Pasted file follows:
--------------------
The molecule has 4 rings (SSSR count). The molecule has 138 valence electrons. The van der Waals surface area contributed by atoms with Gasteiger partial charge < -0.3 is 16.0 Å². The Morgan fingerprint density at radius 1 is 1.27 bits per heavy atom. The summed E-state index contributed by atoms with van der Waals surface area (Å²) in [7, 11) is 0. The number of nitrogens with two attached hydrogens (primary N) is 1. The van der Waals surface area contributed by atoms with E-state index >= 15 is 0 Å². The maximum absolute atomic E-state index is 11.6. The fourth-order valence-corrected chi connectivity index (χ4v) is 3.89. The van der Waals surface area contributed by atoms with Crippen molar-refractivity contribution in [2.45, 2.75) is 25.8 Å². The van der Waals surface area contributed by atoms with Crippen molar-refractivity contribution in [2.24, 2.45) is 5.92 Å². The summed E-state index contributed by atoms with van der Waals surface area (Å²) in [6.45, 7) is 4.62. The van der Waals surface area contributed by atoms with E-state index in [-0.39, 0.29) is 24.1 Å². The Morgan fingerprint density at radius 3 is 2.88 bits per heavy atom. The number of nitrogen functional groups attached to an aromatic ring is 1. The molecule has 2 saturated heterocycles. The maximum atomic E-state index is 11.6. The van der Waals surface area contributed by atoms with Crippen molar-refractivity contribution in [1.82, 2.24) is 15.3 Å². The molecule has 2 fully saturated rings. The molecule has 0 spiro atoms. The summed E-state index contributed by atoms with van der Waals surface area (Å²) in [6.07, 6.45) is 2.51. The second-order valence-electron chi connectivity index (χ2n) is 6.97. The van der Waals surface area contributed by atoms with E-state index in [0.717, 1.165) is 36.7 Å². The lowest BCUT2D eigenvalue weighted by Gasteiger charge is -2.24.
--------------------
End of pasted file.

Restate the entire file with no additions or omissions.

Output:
The molecule has 4 rings (SSSR count). The molecule has 138 valence electrons. The van der Waals surface area contributed by atoms with Gasteiger partial charge < -0.3 is 16.0 Å². The Morgan fingerprint density at radius 1 is 1.27 bits per heavy atom. The summed E-state index contributed by atoms with van der Waals surface area (Å²) in [7, 11) is 0. The number of nitrogens with two attached hydrogens (primary N) is 1. The van der Waals surface area contributed by atoms with E-state index >= 15 is 0 Å². The maximum absolute atomic E-state index is 11.6. The fourth-order valence-corrected chi connectivity index (χ4v) is 3.89. The van der Waals surface area contributed by atoms with Crippen molar-refractivity contribution in [2.45, 2.75) is 25.8 Å². The van der Waals surface area contributed by atoms with Crippen molar-refractivity contribution in [2.24, 2.45) is 5.92 Å². The summed E-state index contributed by atoms with van der Waals surface area (Å²) in [6.45, 7) is 4.62. The van der Waals surface area contributed by atoms with E-state index in [-0.39, 0.29) is 24.1 Å². The Morgan fingerprint density at radius 3 is 2.88 bits per heavy atom. The number of nitrogen functional groups attached to an aromatic ring is 1. The molecule has 2 saturated heterocycles. The maximum atomic E-state index is 11.6. The van der Waals surface area contributed by atoms with Crippen molar-refractivity contribution in [1.82, 2.24) is 15.3 Å². The molecule has 2 fully saturated rings. The molecule has 0 spiro atoms. The summed E-state index contributed by atoms with van der Waals surface area (Å²) in [6.07, 6.45) is 2.51. The second-order valence-electron chi connectivity index (χ2n) is 6.97. The van der Waals surface area contributed by atoms with E-state index in [0.717, 1.165) is 36.7 Å². The lowest BCUT2D eigenvalue weighted by Gasteiger charge is -2.24.